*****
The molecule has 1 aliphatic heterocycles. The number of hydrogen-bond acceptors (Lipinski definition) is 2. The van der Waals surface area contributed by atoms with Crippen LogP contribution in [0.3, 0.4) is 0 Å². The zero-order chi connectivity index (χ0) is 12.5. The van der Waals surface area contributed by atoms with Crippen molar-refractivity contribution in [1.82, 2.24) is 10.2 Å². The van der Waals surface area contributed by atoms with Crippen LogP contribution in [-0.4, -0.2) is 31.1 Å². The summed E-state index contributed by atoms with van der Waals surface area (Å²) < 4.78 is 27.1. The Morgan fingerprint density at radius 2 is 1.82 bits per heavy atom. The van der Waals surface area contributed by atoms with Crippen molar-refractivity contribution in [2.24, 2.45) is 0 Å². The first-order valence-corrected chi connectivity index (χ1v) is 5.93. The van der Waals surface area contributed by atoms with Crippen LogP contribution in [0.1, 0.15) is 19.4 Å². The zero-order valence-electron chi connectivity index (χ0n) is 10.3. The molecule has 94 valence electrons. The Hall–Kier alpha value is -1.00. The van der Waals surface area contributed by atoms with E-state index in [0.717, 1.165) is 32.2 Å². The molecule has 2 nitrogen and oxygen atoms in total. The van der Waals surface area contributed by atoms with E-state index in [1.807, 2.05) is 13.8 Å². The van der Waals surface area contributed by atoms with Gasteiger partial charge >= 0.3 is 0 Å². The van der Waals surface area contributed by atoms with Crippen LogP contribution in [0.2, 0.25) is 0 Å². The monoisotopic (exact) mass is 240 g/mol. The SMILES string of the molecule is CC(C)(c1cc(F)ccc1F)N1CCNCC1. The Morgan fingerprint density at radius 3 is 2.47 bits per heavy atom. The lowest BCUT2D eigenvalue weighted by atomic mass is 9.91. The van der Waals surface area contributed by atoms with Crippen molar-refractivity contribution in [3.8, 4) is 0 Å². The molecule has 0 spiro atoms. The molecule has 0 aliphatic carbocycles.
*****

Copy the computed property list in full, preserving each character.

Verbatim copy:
The molecule has 1 aliphatic heterocycles. The number of hydrogen-bond acceptors (Lipinski definition) is 2. The van der Waals surface area contributed by atoms with Crippen LogP contribution in [0.3, 0.4) is 0 Å². The zero-order chi connectivity index (χ0) is 12.5. The van der Waals surface area contributed by atoms with Crippen molar-refractivity contribution in [1.82, 2.24) is 10.2 Å². The van der Waals surface area contributed by atoms with Crippen LogP contribution in [-0.4, -0.2) is 31.1 Å². The summed E-state index contributed by atoms with van der Waals surface area (Å²) < 4.78 is 27.1. The Morgan fingerprint density at radius 2 is 1.82 bits per heavy atom. The van der Waals surface area contributed by atoms with Crippen molar-refractivity contribution in [2.24, 2.45) is 0 Å². The first-order valence-corrected chi connectivity index (χ1v) is 5.93. The van der Waals surface area contributed by atoms with Crippen LogP contribution in [0.1, 0.15) is 19.4 Å². The zero-order valence-electron chi connectivity index (χ0n) is 10.3. The molecule has 94 valence electrons. The Hall–Kier alpha value is -1.00. The van der Waals surface area contributed by atoms with E-state index in [0.717, 1.165) is 32.2 Å². The molecule has 2 nitrogen and oxygen atoms in total. The van der Waals surface area contributed by atoms with E-state index in [1.807, 2.05) is 13.8 Å². The van der Waals surface area contributed by atoms with Gasteiger partial charge >= 0.3 is 0 Å². The van der Waals surface area contributed by atoms with Crippen LogP contribution in [0.2, 0.25) is 0 Å². The monoisotopic (exact) mass is 240 g/mol. The SMILES string of the molecule is CC(C)(c1cc(F)ccc1F)N1CCNCC1. The Morgan fingerprint density at radius 3 is 2.47 bits per heavy atom. The lowest BCUT2D eigenvalue weighted by atomic mass is 9.91. The van der Waals surface area contributed by atoms with Crippen molar-refractivity contribution in [3.8, 4) is 0 Å². The molecule has 0 spiro atoms. The molecule has 0 aliphatic carbocycles.